• The Many Faces of Nora Orlandi, a new appreciation of the varied career of the film’s composer by musician and soundtrack collector Lovely Jon (this guy really knows his stuff)
• The Terrifying Dr Freda, Video essay on Riccardo Freda’s gialli by author and critic Amy Simmons (very informative and well worth checking out)
• Extensive image gallery from the collection of Christian Ostermeier, including the original German pressbook and lobby cards, and the complete Italian cineromanzo adaptation
• Original Italian and English theatrical trailers
• Reversible sleeve featuring original artwork by Graham Humphreys
• Collector’s booklet featuring new writing on the film by Neill Mitchell
With its enticing mix of black magic, bad science, vengeful ghost, murder, incest and voyeurism tied to a story inspired by Sheridan La Fanu’s Carmilla and the dark imaginings of Edgar Allan Poe, 1973’s Death Smiles on a Murderer (aka La morte ha sorriso all’assassino) is a beguiling Italian Gothic horror that owes as much to its mesmerising musical score as it does to its surreal, dreamlike imagery. But its also a twisted supernatural puzzle that will leave most viewers (including myself) scratching their heads.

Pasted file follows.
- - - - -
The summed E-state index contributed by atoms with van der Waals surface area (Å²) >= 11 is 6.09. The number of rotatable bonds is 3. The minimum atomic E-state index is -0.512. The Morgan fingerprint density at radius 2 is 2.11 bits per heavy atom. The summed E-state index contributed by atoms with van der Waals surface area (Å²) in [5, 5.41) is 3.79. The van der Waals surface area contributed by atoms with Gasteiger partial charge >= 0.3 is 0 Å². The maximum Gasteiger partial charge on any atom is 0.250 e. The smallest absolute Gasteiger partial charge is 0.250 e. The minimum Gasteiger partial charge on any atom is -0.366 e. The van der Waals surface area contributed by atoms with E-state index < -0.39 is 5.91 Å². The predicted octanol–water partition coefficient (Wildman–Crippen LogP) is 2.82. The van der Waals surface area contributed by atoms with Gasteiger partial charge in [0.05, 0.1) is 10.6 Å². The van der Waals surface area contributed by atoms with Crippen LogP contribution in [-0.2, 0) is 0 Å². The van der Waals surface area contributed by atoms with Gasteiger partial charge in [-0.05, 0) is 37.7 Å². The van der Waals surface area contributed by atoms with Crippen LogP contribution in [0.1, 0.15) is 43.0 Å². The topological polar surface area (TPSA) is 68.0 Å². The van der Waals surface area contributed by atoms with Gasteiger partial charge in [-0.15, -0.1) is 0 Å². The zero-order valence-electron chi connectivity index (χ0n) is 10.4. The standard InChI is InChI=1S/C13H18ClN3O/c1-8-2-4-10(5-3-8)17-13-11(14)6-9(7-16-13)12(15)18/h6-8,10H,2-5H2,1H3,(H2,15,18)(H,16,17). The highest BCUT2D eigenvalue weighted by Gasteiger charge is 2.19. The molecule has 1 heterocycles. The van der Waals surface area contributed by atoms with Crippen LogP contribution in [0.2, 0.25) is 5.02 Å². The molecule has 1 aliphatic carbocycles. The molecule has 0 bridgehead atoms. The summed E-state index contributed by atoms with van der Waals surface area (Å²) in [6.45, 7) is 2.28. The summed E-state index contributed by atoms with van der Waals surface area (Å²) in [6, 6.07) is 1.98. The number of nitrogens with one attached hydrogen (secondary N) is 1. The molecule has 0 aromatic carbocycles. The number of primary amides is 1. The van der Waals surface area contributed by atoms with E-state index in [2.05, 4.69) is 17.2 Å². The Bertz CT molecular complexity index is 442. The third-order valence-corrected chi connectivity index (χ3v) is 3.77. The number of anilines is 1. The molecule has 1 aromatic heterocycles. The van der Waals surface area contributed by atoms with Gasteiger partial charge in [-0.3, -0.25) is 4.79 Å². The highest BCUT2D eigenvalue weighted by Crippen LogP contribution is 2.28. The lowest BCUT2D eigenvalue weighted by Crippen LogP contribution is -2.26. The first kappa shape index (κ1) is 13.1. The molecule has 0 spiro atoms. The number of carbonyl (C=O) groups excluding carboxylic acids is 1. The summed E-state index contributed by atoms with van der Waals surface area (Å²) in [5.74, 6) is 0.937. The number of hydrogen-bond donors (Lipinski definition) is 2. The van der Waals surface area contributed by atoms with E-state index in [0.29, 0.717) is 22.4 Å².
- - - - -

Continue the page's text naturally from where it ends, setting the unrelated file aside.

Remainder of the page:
Set in early 1900s Austria, and told in flashback, it centres on the enigmatic Greta (played by Swedish startlet Ewa Aulin of Candy fame), who dies in childbirth by her lover, Dr von Ravensbrück (Giacomo Rossi Stuart) and is then reanimated by her hunchback brother Franz (Luciano Rossi). Killing Franz, who subjected her to years of sexual abuse, Greta inveigles her way into the home of Ravensbrück’s son Walter (Sergio Doria) and his wife Eva (Angelo Bo), where she uses her charisma and beauty to win their hearts before seeking her revenge…